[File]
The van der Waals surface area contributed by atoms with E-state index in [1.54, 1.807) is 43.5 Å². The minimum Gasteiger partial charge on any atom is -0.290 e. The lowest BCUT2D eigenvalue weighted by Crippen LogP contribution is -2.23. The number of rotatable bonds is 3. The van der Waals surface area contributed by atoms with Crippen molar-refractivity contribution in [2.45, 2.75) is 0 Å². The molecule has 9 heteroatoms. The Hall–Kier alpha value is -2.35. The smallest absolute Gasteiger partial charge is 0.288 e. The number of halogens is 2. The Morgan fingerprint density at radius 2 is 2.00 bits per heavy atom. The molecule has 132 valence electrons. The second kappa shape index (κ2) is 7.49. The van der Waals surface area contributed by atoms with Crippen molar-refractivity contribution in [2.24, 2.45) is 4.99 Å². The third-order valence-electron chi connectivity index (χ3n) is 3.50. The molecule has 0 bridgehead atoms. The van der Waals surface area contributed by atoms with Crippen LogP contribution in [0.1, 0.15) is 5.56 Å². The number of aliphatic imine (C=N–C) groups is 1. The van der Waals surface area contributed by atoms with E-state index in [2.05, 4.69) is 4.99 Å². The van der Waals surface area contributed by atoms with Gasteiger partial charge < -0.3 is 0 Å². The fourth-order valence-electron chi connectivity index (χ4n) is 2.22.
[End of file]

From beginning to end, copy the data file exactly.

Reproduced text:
The van der Waals surface area contributed by atoms with E-state index in [1.54, 1.807) is 43.5 Å². The minimum Gasteiger partial charge on any atom is -0.290 e. The lowest BCUT2D eigenvalue weighted by Crippen LogP contribution is -2.23. The number of rotatable bonds is 3. The van der Waals surface area contributed by atoms with Crippen molar-refractivity contribution in [2.45, 2.75) is 0 Å². The molecule has 9 heteroatoms. The Hall–Kier alpha value is -2.35. The smallest absolute Gasteiger partial charge is 0.288 e. The number of halogens is 2. The Morgan fingerprint density at radius 2 is 2.00 bits per heavy atom. The molecule has 132 valence electrons. The second kappa shape index (κ2) is 7.49. The van der Waals surface area contributed by atoms with Crippen molar-refractivity contribution in [2.24, 2.45) is 4.99 Å². The third-order valence-electron chi connectivity index (χ3n) is 3.50. The molecule has 0 bridgehead atoms. The van der Waals surface area contributed by atoms with Crippen LogP contribution in [0.1, 0.15) is 5.56 Å². The number of aliphatic imine (C=N–C) groups is 1. The van der Waals surface area contributed by atoms with E-state index in [2.05, 4.69) is 4.99 Å². The van der Waals surface area contributed by atoms with Gasteiger partial charge < -0.3 is 0 Å². The fourth-order valence-electron chi connectivity index (χ4n) is 2.22.